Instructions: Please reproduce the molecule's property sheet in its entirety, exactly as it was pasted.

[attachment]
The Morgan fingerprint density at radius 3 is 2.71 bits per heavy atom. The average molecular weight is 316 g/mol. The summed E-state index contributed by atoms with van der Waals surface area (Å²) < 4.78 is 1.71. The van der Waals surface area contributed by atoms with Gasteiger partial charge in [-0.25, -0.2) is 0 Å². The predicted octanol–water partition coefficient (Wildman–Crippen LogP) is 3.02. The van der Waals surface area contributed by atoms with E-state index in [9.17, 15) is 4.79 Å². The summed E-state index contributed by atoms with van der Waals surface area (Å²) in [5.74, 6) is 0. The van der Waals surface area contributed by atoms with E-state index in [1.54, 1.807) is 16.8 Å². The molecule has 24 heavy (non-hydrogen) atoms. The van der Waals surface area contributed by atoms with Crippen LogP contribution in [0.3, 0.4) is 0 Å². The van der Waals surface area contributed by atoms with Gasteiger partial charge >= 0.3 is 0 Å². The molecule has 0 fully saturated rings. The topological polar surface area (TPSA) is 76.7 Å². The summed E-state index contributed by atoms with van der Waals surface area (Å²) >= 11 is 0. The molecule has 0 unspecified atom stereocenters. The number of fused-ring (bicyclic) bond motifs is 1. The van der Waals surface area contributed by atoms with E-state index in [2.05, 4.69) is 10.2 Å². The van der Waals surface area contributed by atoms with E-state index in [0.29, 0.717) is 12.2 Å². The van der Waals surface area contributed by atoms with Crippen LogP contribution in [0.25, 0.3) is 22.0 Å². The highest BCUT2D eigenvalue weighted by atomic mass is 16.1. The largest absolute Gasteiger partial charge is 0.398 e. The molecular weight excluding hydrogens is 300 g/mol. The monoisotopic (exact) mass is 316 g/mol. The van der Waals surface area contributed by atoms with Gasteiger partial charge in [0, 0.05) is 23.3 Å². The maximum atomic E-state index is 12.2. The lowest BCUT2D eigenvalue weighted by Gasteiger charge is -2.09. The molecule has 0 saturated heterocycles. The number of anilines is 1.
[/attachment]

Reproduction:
The Morgan fingerprint density at radius 3 is 2.71 bits per heavy atom. The average molecular weight is 316 g/mol. The summed E-state index contributed by atoms with van der Waals surface area (Å²) < 4.78 is 1.71. The van der Waals surface area contributed by atoms with Gasteiger partial charge in [-0.25, -0.2) is 0 Å². The predicted octanol–water partition coefficient (Wildman–Crippen LogP) is 3.02. The van der Waals surface area contributed by atoms with E-state index in [9.17, 15) is 4.79 Å². The summed E-state index contributed by atoms with van der Waals surface area (Å²) in [5.74, 6) is 0. The van der Waals surface area contributed by atoms with E-state index in [1.54, 1.807) is 16.8 Å². The molecule has 24 heavy (non-hydrogen) atoms. The van der Waals surface area contributed by atoms with Crippen LogP contribution in [0.3, 0.4) is 0 Å². The van der Waals surface area contributed by atoms with Gasteiger partial charge >= 0.3 is 0 Å². The molecule has 0 fully saturated rings. The topological polar surface area (TPSA) is 76.7 Å². The summed E-state index contributed by atoms with van der Waals surface area (Å²) >= 11 is 0. The molecule has 0 unspecified atom stereocenters. The number of fused-ring (bicyclic) bond motifs is 1. The van der Waals surface area contributed by atoms with E-state index in [2.05, 4.69) is 10.2 Å². The van der Waals surface area contributed by atoms with E-state index in [0.29, 0.717) is 12.2 Å². The van der Waals surface area contributed by atoms with Crippen LogP contribution in [0.25, 0.3) is 22.0 Å². The highest BCUT2D eigenvalue weighted by atomic mass is 16.1. The largest absolute Gasteiger partial charge is 0.398 e. The molecular weight excluding hydrogens is 300 g/mol. The monoisotopic (exact) mass is 316 g/mol. The van der Waals surface area contributed by atoms with Gasteiger partial charge in [0, 0.05) is 23.3 Å². The maximum atomic E-state index is 12.2. The lowest BCUT2D eigenvalue weighted by Gasteiger charge is -2.09. The molecule has 0 saturated heterocycles. The number of anilines is 1.